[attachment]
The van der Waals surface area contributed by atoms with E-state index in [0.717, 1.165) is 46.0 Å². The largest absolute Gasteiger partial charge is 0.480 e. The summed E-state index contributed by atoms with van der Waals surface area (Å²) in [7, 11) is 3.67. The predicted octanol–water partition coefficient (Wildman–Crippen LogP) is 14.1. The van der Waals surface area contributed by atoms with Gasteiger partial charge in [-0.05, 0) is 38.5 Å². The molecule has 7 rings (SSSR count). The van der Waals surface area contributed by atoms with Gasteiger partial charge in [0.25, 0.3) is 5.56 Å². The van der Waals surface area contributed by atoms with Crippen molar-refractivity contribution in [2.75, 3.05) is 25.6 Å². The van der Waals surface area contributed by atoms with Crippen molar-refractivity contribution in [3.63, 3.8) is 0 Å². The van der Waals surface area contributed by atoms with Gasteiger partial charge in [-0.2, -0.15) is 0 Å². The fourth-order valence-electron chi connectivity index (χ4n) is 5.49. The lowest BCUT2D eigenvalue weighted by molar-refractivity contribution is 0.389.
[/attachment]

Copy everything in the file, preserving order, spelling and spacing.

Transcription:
The van der Waals surface area contributed by atoms with E-state index in [0.717, 1.165) is 46.0 Å². The largest absolute Gasteiger partial charge is 0.480 e. The summed E-state index contributed by atoms with van der Waals surface area (Å²) in [7, 11) is 3.67. The predicted octanol–water partition coefficient (Wildman–Crippen LogP) is 14.1. The van der Waals surface area contributed by atoms with Gasteiger partial charge in [-0.05, 0) is 38.5 Å². The molecule has 7 rings (SSSR count). The van der Waals surface area contributed by atoms with Gasteiger partial charge in [0.25, 0.3) is 5.56 Å². The van der Waals surface area contributed by atoms with Crippen molar-refractivity contribution in [2.75, 3.05) is 25.6 Å². The van der Waals surface area contributed by atoms with Crippen molar-refractivity contribution in [3.63, 3.8) is 0 Å². The van der Waals surface area contributed by atoms with Gasteiger partial charge in [-0.2, -0.15) is 0 Å². The fourth-order valence-electron chi connectivity index (χ4n) is 5.49. The lowest BCUT2D eigenvalue weighted by molar-refractivity contribution is 0.389.